Achari Lamb/Lamb with Indian Pickling Spices


Nik Sharma

Hey Friends, I’m a multi-award-winning and best-selling cookbook author and photographer.

Disclaimer: This delicious recipe is made in partnership with The American Lamb Board. All opinions expressed are solely my own.

Learn how to make this delicious Indian dish, Achari Lamb where lamb is cooked with the classic combination of pickling spices used in the making of achars/Indian pickles in my newsletter.

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Achari Lamb

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Achari refers to the combination of fragrant spices used to make Indian pickles (achars) that, in this recipe, imparts their flavor to a large American lamb shoulder. As the lamb slowly cooks with the pickling spices, it falls apart and creates a rich stew that’s divinely aromatic, keeping you and your guests wanting more. I love eating this with a bowl of warm steamed rice or roti and a big spoonful of plain yogurt. Sometimes, I’ll stir 1 to 2 Tablespoons of sweet lime pickle (Mother’s Recipe) or chopped preserved lemons into the stew after cooking, just for extra zing.

  • Yield: 4 to 6


2 tsp black or brown mustard seeds

1 tsp fennel seeds

1 tsp fenugreek

1 tsp cumin seeds

3 Tbsp vegetable oil such as grapeseed

1 tsp nigella

2 large/about 600 g yellow or white onions, diced

Fine sea salt

1 tsp ground chilli powder (see Notes)

½ tsp ground turmeric

2 Tbsp garlic, grated

2 Tbsp fresh ginger, grated

¼ cup/60 g tomato paste

4.5 lb/2 kg American lamb shoulder with bone

2 to 3 Tbsp chopped cilantro


  1. Preheat the oven to 425F/220C.
  2. Heat a small dry saucepan or skillet over medium heat. Add 1 tsp of mustard seeds, fennel, fenugreek, and cumin. Roast the spices until fragrant and light brown, 30 to 45 seconds. Remove and transfer to a plate or bowl to cool. Grind the spices to a fine powder using a spice grinder, coffee mill, mortar, and pestle.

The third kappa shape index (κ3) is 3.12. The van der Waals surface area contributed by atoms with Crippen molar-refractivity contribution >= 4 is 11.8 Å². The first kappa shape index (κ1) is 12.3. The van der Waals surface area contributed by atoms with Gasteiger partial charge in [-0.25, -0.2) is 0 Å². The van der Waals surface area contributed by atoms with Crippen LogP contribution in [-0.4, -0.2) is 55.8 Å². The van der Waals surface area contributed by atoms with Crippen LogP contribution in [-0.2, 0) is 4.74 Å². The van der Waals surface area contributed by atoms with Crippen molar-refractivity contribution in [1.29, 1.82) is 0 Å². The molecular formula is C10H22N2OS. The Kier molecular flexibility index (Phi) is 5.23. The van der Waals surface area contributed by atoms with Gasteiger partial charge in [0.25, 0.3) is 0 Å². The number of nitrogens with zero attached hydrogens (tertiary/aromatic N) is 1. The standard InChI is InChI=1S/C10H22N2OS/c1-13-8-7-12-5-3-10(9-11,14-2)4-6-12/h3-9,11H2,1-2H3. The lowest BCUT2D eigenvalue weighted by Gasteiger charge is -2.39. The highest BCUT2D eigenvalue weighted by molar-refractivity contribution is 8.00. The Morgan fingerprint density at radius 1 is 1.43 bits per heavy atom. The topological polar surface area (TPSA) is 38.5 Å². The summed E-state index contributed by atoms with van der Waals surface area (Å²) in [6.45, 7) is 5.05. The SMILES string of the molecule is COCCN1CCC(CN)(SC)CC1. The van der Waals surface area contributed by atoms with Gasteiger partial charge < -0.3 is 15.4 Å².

3. Heat the oil over medium-high heat in a large Dutch oven. Add the remaining mustard, nigella, and fry for 30 to 45 seconds until the seeds pop and sizzle. Add the ground spices and fry for 30 seconds. Add the onions and ½ tsp salt. Sauté until the onions turn soft and translucent, 4 to 5 minutes.
  4. Add the chilli and turmeric, and sauté for 30 seconds until fragrant.
  5. Stir in the garlic and ginger and cook for 1 minute.
  6. Add the tomato paste and cook until it starts to brown, 3 to 4 minutes.
  7. Trim and discard the excess fat from the lamb. Add the lamb shoulder with 1 tsp of salt to the Dutch oven. Cover the lamb with enough water to cover the lamb by 1 in/2.5 cm, about 5 ½ to 6 cups/1.3 to 1.4L of water. Turn the heat up to high and bring to a boil. Remove from the heat, cover with a lid, and place in the oven. Cook for 1 ½ to 2 hours, until the lamb is tender and falling apart. The liquid should reduce to about ½. Remove from the oven. Taste and season with additional salt if needed. If desired, skim and discard the excess fat that collects at the surface of the stew. The USDA recommends a minimum internal temperature of 145F/63C.
  8. Garnish with cilantro. Serve hot or warm with rice or flatbread like roti or naan. Leftovers can be stored for up to 4 days in an airtight container in the refrigerator.


  • The choice of chilli powder depends on how hot you want this. I use Kashmiri chilli powder for a mild flavor and bright red heat. You can also use ¾ tsp ground smoked sweet paprika and ¼ tsp of ground cayenne as a Kashmiri chilli substitute. Guajillo and ancho chilli powders also work nicely here.
  • This stew gets better with time. You can make this a day ahead of time and refrigerate. This will also help remove excess fat that collects at the surface; the fat will harden and be easier to pull off.

5 Responses

  1. Thank you so much for giving weights, especially the onions. I look forward to acquiring the spices, some of which I already have, and mail-ordering the lamb from our favorite purveyor. This sounds delicious. A new way to enjoy lamb for us.

  2. This looks like a fabulous recipe! Can you clarify a bit what you mean by “ground” ginger and garlic? Ground ginger usually signifies the dried, ground spice sold in little jars. Ground garlic — do you mean garlic powder? Or are both of them meant to be the fresh version of each, grated or pulverized until it’s “ground”?

  3. Is the fenugreek listed intended to be seeds or dried leaves? Looking at video I’m assuming seeds? Thanks!

    1. Unless otherwise stated, it refers to the seed. If using leaves I’ll specify “fresh/frozen feungreek leaves” or “kasoori methi” for the dried leaves.

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